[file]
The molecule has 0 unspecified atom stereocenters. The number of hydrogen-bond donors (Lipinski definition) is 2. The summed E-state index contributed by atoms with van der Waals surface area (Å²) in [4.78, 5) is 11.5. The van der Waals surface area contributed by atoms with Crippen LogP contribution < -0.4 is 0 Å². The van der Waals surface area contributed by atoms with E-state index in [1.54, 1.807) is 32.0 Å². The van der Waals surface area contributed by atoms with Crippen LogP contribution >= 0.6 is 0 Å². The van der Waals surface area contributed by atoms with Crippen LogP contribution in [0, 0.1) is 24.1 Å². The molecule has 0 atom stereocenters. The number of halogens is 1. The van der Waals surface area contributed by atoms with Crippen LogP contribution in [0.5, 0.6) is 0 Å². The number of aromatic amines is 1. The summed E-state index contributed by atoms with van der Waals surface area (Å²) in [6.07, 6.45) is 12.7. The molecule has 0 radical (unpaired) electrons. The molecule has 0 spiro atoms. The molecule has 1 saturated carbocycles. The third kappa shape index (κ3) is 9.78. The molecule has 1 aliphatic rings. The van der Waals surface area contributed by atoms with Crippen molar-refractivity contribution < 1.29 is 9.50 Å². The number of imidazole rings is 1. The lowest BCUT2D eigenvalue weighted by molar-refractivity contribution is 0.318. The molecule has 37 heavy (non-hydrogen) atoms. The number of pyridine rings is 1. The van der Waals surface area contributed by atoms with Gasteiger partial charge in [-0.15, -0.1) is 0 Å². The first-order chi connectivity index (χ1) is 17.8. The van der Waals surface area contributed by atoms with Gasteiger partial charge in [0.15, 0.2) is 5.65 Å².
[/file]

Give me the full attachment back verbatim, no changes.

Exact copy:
The molecule has 0 unspecified atom stereocenters. The number of hydrogen-bond donors (Lipinski definition) is 2. The summed E-state index contributed by atoms with van der Waals surface area (Å²) in [4.78, 5) is 11.5. The van der Waals surface area contributed by atoms with Crippen LogP contribution < -0.4 is 0 Å². The van der Waals surface area contributed by atoms with E-state index in [1.54, 1.807) is 32.0 Å². The van der Waals surface area contributed by atoms with Crippen LogP contribution >= 0.6 is 0 Å². The van der Waals surface area contributed by atoms with Crippen LogP contribution in [0, 0.1) is 24.1 Å². The molecule has 0 atom stereocenters. The number of halogens is 1. The van der Waals surface area contributed by atoms with Crippen LogP contribution in [0.5, 0.6) is 0 Å². The number of aromatic amines is 1. The summed E-state index contributed by atoms with van der Waals surface area (Å²) in [6.07, 6.45) is 12.7. The molecule has 0 radical (unpaired) electrons. The molecule has 0 spiro atoms. The molecule has 1 saturated carbocycles. The third kappa shape index (κ3) is 9.78. The molecule has 1 aliphatic rings. The van der Waals surface area contributed by atoms with Crippen molar-refractivity contribution < 1.29 is 9.50 Å². The number of imidazole rings is 1. The lowest BCUT2D eigenvalue weighted by molar-refractivity contribution is 0.318. The molecule has 37 heavy (non-hydrogen) atoms. The number of pyridine rings is 1. The van der Waals surface area contributed by atoms with Gasteiger partial charge in [-0.15, -0.1) is 0 Å². The first-order chi connectivity index (χ1) is 17.8. The van der Waals surface area contributed by atoms with Gasteiger partial charge in [0.15, 0.2) is 5.65 Å².